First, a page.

The Dark of Day
We were trying to keep things neat and shiny.
We had two sets of dishes—one for love,
one for hate. We kept them in separate cupboards.
Eat love and hate at the same meal
and you'll get punished.
The rabbis taught us the mathematics of dividing
this from that. They certified
the micro-moment when day tips over
into night: When the third star presents itself in the sky.
They drew a line through that eye of light, a longitude.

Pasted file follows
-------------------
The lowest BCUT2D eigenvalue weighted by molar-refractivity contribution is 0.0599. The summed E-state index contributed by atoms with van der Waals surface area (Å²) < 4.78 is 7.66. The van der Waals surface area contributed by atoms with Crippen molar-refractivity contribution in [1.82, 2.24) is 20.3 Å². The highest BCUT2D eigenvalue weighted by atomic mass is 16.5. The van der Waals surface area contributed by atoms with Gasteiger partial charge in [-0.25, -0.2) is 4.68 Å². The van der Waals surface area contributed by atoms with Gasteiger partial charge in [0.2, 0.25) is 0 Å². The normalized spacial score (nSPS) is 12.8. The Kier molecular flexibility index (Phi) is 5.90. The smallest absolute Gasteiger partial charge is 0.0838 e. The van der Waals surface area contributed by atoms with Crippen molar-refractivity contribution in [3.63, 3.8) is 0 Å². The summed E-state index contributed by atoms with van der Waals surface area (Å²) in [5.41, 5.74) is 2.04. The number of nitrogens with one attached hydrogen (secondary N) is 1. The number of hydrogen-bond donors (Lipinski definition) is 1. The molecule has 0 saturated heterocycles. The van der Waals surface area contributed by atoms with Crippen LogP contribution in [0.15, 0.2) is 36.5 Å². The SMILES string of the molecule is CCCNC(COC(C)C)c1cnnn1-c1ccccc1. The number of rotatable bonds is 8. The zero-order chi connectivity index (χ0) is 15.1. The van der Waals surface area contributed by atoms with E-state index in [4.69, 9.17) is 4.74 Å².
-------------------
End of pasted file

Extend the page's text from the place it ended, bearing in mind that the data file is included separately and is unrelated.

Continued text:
You've got to navigate the evening blessing
with precision, not one star too soon.
But night comes on slowly.
It takes all day.
My friend's father was killed
in a car crash. She hated him,
hadn't seen him in years.
When the police called, she drove to the ditch
where his wrecked Chevy waited for the tow-truck.
The body was gone. On the dashboard, broken glasses,
an open notebook splotched with his blood.
Then she was crying, not knowing why.
She tore out a stain on the mottled paper,
his ragged last breath,
and took it into her mouth.